We allow five people, five media members, to come in -- we did, five media
members to come in to witness the execution. So when the execution was
over, I would go forward and tell the media that didn`t come in so and so
is pronounced dead, such and such and here`s the final statement.

HAYES: By 2000, Texas Governor George W. Bush had his sights set on the
White House. That put the Texas death chamber, by far the most active in
the nation, under intense scrutiny

UNIDENTIFIED FEMALE: There is growing debate in this country over capital
punishment and with the Texas governor running for president, the issue is
even more complicated.

UNIDENTIFIED MALE: Running for president as a compassionate conservative,
Bush has made it clear he`s not ashamed of his record on the death penalty.

penalty because I believe it saves lives.

HAYES: By the end of the year, the state of Texas had reached a grim
milestone: 40 executions, the highest number in the country, almost four
times more than Oklahoma, the state with the second highest number of
executions that same year.

LYONS: In 2000, that was the most executions that have ever been carried
out in Texas.

HAYES: What was your experience of it.

LYONS: Back then, especially when I was just starting and covering those
40 during that year, I did not feel any conflict at all. I mean, to me,
this was my job, my job was to be an unbiased reporter and be down the
middle and I didn`t let it impact me whatsoever.

HAYES: One of the inmates executed that year was Gary Graham, a man who
maintained his innocence until the end and who fought officers on the way
to the gurney.

UNIDENTIFIED FEMALE: Texas Governor George W. Bush called it justice,
convicted killer Gary Graham called it a lynching.

UNIDENTIFIED MALE: Graham was convicted of a murder where there was no
physical evidence, no murder weapon and only one eyewitness.

LYONS: He was restrained with additional restraints. Most inmates are not
bound at the head and do not have additional restraints around their arm,
and that was simply because he had struggled with the officers.

FITZGERALD: It took him about 30 seconds to remove him from the cell and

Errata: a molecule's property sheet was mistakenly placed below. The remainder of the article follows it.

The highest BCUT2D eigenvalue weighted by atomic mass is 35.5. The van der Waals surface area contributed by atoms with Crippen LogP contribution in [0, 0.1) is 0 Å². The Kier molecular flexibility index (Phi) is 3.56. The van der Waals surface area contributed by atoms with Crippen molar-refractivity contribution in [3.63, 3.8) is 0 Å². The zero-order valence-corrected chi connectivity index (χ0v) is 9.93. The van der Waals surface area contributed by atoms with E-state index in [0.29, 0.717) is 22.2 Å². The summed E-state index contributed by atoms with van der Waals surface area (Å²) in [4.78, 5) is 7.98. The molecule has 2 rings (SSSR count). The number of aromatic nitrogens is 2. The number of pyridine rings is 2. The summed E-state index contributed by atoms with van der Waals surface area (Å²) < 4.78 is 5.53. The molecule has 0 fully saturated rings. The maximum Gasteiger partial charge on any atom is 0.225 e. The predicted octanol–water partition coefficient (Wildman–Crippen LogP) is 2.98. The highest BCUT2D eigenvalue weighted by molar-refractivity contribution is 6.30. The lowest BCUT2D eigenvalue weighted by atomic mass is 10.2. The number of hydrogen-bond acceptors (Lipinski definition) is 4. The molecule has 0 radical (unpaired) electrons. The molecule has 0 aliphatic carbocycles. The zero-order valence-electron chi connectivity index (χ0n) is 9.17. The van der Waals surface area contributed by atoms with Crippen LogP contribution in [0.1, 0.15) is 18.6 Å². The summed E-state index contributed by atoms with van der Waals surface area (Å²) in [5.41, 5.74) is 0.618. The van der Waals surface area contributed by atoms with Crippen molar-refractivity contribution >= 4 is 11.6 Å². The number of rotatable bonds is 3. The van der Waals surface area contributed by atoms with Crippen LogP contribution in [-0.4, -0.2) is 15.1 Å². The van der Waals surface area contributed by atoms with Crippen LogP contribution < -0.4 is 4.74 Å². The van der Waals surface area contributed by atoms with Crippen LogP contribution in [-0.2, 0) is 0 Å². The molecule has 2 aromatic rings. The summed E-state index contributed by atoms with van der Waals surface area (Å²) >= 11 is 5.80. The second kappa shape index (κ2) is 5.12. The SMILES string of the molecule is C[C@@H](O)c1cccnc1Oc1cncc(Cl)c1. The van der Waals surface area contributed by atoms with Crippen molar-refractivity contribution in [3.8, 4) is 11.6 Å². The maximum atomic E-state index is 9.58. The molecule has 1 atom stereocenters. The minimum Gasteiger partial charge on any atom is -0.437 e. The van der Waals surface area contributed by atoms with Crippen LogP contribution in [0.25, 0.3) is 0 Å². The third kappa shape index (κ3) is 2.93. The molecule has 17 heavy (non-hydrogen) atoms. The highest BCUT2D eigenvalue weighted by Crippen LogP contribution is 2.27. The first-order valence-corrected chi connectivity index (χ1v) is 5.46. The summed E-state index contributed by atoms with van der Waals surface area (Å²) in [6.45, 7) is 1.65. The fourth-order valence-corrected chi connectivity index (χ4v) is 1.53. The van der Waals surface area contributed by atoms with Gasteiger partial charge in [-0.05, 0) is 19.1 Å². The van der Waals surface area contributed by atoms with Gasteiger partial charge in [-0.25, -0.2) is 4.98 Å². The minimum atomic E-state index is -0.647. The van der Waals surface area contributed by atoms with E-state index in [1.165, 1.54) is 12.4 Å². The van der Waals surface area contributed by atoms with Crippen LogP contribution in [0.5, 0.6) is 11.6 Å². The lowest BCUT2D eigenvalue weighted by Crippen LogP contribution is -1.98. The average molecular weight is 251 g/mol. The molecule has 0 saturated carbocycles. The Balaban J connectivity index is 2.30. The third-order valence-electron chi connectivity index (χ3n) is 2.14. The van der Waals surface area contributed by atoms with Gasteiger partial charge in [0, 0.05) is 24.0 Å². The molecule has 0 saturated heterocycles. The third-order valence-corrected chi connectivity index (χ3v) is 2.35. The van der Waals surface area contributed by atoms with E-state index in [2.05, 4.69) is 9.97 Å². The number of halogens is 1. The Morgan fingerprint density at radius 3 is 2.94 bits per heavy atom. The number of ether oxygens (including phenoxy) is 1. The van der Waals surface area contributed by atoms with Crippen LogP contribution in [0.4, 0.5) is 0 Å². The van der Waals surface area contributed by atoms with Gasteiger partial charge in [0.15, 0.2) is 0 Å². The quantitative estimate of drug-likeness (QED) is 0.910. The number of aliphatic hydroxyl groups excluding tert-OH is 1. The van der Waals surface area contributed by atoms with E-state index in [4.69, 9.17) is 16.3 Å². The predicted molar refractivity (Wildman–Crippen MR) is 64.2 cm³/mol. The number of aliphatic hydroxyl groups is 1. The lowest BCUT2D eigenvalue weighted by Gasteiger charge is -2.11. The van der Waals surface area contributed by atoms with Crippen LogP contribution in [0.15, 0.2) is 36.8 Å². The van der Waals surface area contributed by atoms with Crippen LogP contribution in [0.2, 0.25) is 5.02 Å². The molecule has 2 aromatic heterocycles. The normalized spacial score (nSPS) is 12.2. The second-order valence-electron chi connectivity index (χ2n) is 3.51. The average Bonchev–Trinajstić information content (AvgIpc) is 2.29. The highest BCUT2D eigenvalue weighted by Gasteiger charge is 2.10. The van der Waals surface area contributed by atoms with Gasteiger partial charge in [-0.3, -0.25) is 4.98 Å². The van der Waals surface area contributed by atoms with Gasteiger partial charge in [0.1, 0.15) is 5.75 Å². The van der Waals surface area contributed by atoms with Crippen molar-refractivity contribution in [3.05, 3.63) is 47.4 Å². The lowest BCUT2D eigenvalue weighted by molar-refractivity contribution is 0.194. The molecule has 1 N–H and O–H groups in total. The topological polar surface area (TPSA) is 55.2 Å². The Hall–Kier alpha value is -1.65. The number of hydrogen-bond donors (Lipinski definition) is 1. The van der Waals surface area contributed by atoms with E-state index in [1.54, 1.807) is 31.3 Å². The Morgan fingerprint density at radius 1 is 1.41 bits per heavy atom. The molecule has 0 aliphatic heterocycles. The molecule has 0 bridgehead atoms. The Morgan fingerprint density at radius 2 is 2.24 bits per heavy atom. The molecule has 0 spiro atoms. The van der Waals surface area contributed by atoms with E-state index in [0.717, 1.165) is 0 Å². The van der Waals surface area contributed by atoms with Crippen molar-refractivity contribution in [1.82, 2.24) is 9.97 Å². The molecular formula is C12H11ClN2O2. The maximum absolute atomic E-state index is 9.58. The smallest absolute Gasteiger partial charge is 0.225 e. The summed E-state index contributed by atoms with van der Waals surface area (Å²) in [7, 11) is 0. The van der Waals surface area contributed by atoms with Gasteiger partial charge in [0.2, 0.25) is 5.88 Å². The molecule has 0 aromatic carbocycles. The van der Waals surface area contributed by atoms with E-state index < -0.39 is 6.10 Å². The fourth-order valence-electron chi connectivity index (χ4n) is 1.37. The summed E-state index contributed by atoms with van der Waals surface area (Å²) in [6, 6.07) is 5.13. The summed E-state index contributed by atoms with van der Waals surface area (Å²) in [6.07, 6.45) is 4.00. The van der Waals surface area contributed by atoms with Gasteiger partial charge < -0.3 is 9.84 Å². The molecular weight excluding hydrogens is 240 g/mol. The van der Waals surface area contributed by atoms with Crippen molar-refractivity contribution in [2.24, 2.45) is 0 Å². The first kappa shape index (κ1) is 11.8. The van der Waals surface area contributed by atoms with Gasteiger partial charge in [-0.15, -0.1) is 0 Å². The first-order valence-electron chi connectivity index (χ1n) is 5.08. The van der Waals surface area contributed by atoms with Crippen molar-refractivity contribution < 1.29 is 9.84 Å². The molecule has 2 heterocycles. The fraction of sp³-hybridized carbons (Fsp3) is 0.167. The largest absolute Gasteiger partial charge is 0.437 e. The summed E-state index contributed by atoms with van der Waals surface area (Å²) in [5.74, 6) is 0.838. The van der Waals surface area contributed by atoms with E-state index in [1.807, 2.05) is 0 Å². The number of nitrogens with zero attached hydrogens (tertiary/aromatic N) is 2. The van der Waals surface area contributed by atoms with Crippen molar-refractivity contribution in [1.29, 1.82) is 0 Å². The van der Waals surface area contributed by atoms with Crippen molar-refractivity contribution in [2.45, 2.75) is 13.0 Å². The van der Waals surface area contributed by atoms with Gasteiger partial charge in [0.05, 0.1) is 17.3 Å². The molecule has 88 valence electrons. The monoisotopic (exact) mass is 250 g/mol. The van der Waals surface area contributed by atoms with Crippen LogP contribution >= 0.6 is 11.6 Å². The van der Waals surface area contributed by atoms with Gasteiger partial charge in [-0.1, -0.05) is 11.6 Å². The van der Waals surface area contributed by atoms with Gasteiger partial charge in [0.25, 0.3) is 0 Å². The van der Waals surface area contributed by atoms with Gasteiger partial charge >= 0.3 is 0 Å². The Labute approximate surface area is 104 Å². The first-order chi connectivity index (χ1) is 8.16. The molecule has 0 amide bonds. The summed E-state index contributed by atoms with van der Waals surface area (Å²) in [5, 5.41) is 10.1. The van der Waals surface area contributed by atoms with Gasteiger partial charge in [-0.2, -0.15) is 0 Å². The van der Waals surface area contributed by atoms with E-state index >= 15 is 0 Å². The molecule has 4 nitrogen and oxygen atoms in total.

maybe an additional 60 seconds to actually strap him to the gurney.

HAYES: Michelle Lyons shared what she had seen as a reporter with a
national audience.

UNIDENTIFIED FEMALE: Was this hard for you to witness?

LYONS: It really isn`t. It really is like watching a clinical procedure.
I`ve never been in a hospital room while anyone was being operated or
worked on, but that is very much how I would imagine it to be.

HAYES: But Michelle`s reporter instincts were, at times, challenged.
While witnessing the execution of Ricky McGinn, what stuck with her was not
image of a man strapped to a gurney who had been convicted of raping and
murdering his 12-year-old stepdaughter, but the image of a woman on the
other side of the glass: McGinn`s mother.

LYONS: She was very elderly at the time and was in a wheelchair. And she
was wearing this floral dress and her pearls and it just tore me up,
because she insisted that she be standing up so that he could see her
through the glass. And, you know, I just -- that`s one of the executions I
can so vidly picture, it`s not him that I picture, it`s her. I picture her
hands and how wrinkled and they were against the glass so she could make
sure that her son could see her.

HAYES: In 2001, Larry Fitzgerald recruited Michelle to come work with him
as a spokesperson for the Texas prison system.

Michelle told me the transition gave her a new perspective, which evolved
when she became a mother in 2005.

LYONS: Up until that point, I had always really sympathized with the
victim`s family, because here they`ve had something they loved taken from
them. They`re witnessing this execution. After having a child of my own,